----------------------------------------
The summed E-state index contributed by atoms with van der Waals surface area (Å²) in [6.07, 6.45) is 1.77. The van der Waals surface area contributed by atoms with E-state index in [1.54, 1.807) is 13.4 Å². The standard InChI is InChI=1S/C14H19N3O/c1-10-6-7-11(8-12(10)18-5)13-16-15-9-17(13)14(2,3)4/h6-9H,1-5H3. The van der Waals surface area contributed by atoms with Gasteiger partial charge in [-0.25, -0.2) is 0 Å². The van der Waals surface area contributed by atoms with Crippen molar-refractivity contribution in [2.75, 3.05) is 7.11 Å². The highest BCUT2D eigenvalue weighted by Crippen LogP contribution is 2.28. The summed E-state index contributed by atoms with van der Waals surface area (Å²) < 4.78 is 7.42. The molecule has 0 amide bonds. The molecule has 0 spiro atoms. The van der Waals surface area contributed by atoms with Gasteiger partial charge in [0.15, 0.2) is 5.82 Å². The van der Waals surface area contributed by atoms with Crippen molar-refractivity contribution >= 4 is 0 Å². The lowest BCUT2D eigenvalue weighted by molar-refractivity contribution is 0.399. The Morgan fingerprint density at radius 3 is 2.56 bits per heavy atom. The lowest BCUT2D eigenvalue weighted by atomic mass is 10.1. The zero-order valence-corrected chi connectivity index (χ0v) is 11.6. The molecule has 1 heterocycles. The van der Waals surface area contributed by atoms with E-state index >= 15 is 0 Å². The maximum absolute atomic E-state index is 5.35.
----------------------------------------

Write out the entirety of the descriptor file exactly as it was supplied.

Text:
The summed E-state index contributed by atoms with van der Waals surface area (Å²) in [6.07, 6.45) is 1.77. The van der Waals surface area contributed by atoms with E-state index in [1.54, 1.807) is 13.4 Å². The standard InChI is InChI=1S/C14H19N3O/c1-10-6-7-11(8-12(10)18-5)13-16-15-9-17(13)14(2,3)4/h6-9H,1-5H3. The van der Waals surface area contributed by atoms with Gasteiger partial charge in [-0.25, -0.2) is 0 Å². The van der Waals surface area contributed by atoms with Crippen molar-refractivity contribution in [2.75, 3.05) is 7.11 Å². The highest BCUT2D eigenvalue weighted by Crippen LogP contribution is 2.28. The summed E-state index contributed by atoms with van der Waals surface area (Å²) < 4.78 is 7.42. The molecule has 0 amide bonds. The molecule has 0 spiro atoms. The van der Waals surface area contributed by atoms with Gasteiger partial charge in [0.15, 0.2) is 5.82 Å². The van der Waals surface area contributed by atoms with Crippen molar-refractivity contribution >= 4 is 0 Å². The lowest BCUT2D eigenvalue weighted by molar-refractivity contribution is 0.399. The Morgan fingerprint density at radius 3 is 2.56 bits per heavy atom. The lowest BCUT2D eigenvalue weighted by atomic mass is 10.1. The zero-order valence-corrected chi connectivity index (χ0v) is 11.6. The molecule has 1 heterocycles. The van der Waals surface area contributed by atoms with E-state index >= 15 is 0 Å². The maximum absolute atomic E-state index is 5.35.